I have an obsession with fairy tales, if you hadn't already guessed. Here's another victim of my subconscious.
Once, in a time not so long ago, in a place not so far away, there was a beautiful kingdom with a wise king. This king was very wise, and very kind, and his people loved him. They were glad to have such a king, and to live in such a peaceful country, and to have such prosperity as came from the peace they enjoyed. And so it was a good country, and all who lived there were happy.
The gods of this world saw what a good ruler this king was, and they were also glad, so they blessed him. Never could anyone harm him, they decreed, if they struck at him with malice in their hearts. The sharpest sword, the mightiest blow, it did not matter—it would be as though it had never fallen, as long as the one who struck held malevolence in their hearts.
But then, one day, darkness crept over the land. The king began to grow dissatisfied with the power he held, and so he raised an army and marched out against his neighbors. The people still loved him, though, and so they followed him into war, justifying his actions to whoever asked. But even they knew that something was wrong, and that such deeds were iniquitous, though they would have never have said so to others. And so they marched with him to conquer other lands, following their king despite the doubts that filled their hearts. The other countries, unprepared for the onslaught, fell before them, swept under the tides of destruction as the army passed over them in wave after blood-hued wave.
Finally, the gods looked down on the realms and beheld the chaos that had overtaken them, and they were angry that the king had thought to shatter the peace they had bestowed upon the land. But they were defeated by their own blessing, and could not kill him. So instead, they cursed him, making all of his people, who doubted him deep in their hearts, turn their backs on him. Then gods imprisoned the king in his castle and hid it behind a strong wall that none could pass beyond, to wait until the king died from age.
But the king was angry at their actions. For many days and nights, he sat on his throne and plotted his revenge, though he no longer had the means to take it. And beyond the strong wall, the people went on with their lives, choosing a new king to rebuild their country. They forgot about the old king, though he did not forget about them.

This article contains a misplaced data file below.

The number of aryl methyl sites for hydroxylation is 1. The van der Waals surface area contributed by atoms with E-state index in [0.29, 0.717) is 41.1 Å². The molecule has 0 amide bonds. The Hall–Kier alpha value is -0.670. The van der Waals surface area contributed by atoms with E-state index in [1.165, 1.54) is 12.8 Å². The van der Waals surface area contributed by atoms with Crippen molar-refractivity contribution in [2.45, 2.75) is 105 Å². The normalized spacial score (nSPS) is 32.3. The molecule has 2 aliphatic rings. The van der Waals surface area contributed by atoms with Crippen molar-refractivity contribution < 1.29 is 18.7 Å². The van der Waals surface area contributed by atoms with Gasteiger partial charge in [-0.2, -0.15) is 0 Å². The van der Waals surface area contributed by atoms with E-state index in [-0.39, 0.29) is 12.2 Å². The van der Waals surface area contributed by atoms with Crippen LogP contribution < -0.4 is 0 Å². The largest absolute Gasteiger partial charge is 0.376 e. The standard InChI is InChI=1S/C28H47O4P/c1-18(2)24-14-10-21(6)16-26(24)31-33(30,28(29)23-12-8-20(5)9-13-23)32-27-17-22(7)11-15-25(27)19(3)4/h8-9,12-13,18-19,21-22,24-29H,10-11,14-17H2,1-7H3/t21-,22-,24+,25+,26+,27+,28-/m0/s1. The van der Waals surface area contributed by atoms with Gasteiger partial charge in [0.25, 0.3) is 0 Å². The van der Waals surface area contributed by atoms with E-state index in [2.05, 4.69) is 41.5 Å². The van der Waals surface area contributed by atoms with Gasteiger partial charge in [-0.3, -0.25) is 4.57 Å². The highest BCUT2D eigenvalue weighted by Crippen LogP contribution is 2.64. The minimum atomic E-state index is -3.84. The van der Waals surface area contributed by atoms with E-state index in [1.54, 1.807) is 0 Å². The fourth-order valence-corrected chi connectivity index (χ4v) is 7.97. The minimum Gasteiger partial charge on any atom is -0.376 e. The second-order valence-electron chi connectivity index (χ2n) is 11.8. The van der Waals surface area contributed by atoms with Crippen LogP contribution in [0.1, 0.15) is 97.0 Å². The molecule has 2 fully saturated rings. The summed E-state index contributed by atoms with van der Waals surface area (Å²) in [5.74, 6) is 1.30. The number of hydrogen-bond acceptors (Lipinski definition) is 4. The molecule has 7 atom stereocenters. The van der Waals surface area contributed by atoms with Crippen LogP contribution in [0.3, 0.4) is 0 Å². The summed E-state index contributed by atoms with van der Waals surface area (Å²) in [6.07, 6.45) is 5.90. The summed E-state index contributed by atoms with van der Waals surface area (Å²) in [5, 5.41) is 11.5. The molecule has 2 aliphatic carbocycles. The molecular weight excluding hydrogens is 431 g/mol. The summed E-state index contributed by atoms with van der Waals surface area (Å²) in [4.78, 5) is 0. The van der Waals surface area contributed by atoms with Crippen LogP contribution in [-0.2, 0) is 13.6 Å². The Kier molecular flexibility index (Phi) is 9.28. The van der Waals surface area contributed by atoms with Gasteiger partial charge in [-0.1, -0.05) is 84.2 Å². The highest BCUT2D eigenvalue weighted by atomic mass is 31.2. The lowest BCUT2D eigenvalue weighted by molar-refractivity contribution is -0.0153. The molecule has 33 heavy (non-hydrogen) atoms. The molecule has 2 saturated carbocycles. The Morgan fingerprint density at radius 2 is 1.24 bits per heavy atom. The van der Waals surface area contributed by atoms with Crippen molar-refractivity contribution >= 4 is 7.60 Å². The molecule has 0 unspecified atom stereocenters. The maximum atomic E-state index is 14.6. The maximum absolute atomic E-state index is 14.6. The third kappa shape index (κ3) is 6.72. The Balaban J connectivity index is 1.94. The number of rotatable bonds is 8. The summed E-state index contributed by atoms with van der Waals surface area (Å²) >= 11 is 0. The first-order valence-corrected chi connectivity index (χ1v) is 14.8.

On the eve of his revenge, the king paced through the castle, seething with anger. He planned to overthrow the gods themselves, in retribution for his fall, and then kill every person who had turned their back on him. So he began to summon a mighty storm, one that would lay low the kingdom and leave no one alive. Yet outside the walls, the people, happy with their new lives and their new king, looked at the storm and felt no fear, having forgotten about the old king and his anger.
But one person had not forgotten. Deep in the heart of the castle, the smallest serving-girl, the only one who had stayed with the old king, heard the storm and knew what it meant. And so she left the kitchen and washed the flour from her hair, braided flowers into her golden tresses, and carefully dressed in her finest clothes. Then, taking the king's supper, as she did every night, she mounted the stairs to the throne room. The king was there, weary from casting, and glad for the food. He bid her enter, then began to eat. She waited patiently as he did, and when he was finished, she came forward to collect the dishes as he sat back on his throne, preparing to rest before he finished the spell.
But the smallest serving girl did not collect the dishes, as she was bid. Instead, she drew from her sleeve a long dagger, and approached the king calmly. And, as he opened his eyes to look at her, the serving girl took the dagger and plunged it into his heart, heedless of the power of the gods' blessing.
The king's eyes went wide, and he arched back in shock, a rattling cry breaking through the bubbling blood that flooded his lungs. And as the crimson liquid began to trickle from the corner of his mouth and flow from the wound like a dam had been broken, he lifted his startled gaze to the smallest serving girl, the only one of all his people who had stood beside him without any doubts in her heart.
"How?" he whispered, as the stream of blood slowed and his eyes darkened with the shadow of death. "Why?
And the serving girl smiled at him through her tears, and pulled his head onto her lap, gently wiping the blood from his face.
"Because I love you," she said.